“”We’ve been growing fairly rapidly,
so this expansion will give us more bandwidth. We’ve got some additional servers that we’re adding to our overall configuration. So we’re going to have the ability to handle more traffic,”” said Kanetix co-founder George Small.
The Kanetix Web site is a comparison guide for potential insurance buyers, and adds services and partner insurance companies on a routine basis. Most recently, Toronto-based Kanetix added Industrial Alliance Auto and Home Insurance to its Quebec group.
“”Our service has been very well received and we’ve been on quite a steep growth curve since the day we started the company (in 1999). It’s not that we’ve had a spike (in traffic) but it’s a curve we’re just trying to keep up with,”” said Small.
As a pure-play dot-com, continuous service is “”our lifeblood,”” said Small — hence the decision to use both WorldCom and Q9 as hosters. “”We haven’t moved to Q9; it’s just prudent to have more than one provider of ISP services. It’s just a smart thing to do. Basically we’re going to add that capacity at Q9.””
It’s an unusual circumstance, noted Yankee Group in Canada analyst Mark Quigley. Most customers tend to pick one hosting company, but there could be benefits attached to using two. “”If there’s a catastrophe in one location, presumably you can just go back to the ghosted second location. Other than that, I’m not sure why it would be done,”” he said. “”From a redundancy point of view, perhaps it makes sense. That was certainly something that was illustrated on 9/11.””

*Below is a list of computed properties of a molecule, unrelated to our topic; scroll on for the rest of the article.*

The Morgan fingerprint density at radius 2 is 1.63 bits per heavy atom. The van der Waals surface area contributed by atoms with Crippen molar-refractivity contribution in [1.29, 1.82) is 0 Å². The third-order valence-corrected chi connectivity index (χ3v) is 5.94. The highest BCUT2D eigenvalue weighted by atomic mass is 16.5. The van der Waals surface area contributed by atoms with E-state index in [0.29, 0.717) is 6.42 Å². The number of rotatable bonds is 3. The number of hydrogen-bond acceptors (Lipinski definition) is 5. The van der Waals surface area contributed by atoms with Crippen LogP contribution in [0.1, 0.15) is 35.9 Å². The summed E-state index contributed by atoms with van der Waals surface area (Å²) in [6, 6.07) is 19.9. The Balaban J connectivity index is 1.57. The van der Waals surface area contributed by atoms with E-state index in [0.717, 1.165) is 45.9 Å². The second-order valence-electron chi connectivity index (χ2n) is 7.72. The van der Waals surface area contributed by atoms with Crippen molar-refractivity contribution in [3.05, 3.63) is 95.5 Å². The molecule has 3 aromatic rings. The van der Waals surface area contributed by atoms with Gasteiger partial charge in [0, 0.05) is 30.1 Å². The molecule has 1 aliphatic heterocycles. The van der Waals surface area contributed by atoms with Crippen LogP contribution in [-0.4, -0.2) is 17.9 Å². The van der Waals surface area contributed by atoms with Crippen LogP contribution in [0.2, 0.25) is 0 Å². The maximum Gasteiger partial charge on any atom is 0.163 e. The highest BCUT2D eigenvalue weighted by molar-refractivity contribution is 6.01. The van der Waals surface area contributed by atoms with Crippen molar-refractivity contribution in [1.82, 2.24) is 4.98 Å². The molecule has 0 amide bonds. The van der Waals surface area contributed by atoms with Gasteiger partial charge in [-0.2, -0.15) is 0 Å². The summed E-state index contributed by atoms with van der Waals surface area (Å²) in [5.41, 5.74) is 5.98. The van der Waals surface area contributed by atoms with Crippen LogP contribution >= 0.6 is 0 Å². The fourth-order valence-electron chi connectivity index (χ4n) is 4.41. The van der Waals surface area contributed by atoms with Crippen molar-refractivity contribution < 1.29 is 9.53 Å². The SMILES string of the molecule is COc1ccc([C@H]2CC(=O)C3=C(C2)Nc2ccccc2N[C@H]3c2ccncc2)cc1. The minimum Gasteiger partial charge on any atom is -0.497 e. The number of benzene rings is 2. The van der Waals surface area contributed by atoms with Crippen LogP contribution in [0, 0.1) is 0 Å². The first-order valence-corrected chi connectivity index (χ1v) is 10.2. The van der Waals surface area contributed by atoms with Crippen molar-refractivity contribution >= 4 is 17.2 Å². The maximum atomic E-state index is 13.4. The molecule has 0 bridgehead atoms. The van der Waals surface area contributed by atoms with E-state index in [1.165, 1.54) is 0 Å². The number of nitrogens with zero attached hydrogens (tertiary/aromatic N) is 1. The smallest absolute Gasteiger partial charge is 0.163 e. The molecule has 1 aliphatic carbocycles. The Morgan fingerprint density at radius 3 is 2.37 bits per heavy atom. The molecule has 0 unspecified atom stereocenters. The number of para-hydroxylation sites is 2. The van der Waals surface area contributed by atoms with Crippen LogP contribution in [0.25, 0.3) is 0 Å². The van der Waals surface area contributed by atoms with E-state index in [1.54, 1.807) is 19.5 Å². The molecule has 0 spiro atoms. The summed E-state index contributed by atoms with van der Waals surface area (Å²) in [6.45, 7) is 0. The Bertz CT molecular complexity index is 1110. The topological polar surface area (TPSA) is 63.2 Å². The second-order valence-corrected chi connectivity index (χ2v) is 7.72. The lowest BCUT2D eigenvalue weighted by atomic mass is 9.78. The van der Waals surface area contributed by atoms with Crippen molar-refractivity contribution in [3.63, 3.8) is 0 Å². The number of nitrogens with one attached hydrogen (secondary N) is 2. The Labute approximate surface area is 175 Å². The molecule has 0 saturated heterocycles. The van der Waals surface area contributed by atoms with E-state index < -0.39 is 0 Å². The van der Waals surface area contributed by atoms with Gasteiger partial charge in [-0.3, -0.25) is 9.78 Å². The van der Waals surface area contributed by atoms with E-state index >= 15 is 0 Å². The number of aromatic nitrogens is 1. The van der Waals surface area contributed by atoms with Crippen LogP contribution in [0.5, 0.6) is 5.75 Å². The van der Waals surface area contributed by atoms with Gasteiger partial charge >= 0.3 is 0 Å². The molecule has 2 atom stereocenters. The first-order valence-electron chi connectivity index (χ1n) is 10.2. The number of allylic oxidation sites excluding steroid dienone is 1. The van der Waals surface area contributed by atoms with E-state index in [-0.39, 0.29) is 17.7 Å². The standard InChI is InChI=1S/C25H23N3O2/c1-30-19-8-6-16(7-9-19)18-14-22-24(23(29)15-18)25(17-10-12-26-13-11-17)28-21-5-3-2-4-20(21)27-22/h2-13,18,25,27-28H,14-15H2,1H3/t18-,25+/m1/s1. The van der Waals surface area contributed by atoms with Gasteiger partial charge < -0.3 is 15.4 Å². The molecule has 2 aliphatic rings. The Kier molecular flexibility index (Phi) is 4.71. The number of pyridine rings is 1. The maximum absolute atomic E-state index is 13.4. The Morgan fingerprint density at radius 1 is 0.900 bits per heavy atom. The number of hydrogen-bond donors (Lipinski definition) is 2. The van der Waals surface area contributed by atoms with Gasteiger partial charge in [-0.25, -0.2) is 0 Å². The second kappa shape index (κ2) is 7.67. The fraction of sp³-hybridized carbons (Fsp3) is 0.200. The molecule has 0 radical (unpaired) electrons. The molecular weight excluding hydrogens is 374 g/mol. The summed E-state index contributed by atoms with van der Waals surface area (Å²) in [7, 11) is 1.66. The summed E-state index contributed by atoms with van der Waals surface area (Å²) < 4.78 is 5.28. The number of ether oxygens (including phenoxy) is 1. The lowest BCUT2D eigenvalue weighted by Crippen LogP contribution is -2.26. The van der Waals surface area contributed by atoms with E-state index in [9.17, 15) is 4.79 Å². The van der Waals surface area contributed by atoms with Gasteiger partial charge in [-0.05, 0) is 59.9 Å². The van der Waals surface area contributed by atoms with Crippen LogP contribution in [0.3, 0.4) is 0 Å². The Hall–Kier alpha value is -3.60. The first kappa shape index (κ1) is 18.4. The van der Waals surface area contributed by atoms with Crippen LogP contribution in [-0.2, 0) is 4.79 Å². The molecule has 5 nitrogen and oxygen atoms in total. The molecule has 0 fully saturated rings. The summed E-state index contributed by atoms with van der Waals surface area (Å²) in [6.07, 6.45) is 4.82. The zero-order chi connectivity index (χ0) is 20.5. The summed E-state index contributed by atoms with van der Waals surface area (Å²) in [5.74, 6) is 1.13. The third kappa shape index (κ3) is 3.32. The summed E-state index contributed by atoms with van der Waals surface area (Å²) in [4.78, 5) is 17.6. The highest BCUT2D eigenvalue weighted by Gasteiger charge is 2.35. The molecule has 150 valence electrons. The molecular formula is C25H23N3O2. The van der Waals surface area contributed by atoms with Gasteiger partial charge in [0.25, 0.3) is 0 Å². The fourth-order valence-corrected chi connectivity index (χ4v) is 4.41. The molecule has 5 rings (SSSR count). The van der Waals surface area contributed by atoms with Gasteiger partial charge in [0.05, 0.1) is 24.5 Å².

Q9 CEO Osama Arafat said he rarely encounters customers that use two hosts but is confident he can wean Kanetix off WorldCom. “”I think in this case they probably felt a bit nervous and wanted to hedge their bets and use two different providers at this point to make sure they’re protected.””
He has seen other WorldCom customers migrate to Toronto-based Q9 — some in search of a more stable provider — but the company doesn’t stand out for Arafat. “”We’ve had several other customers come from other telcos and service providers as well.””
That may be because it’s difficult for large companies to extricate themselves from their hosting partners, said Quigley. “”SMEs (small and medium-sized enterprises) can migrate much faster from one hoster to another. (Larger companies) have a long sales cycle and would have needs that would typically be much more complicated.””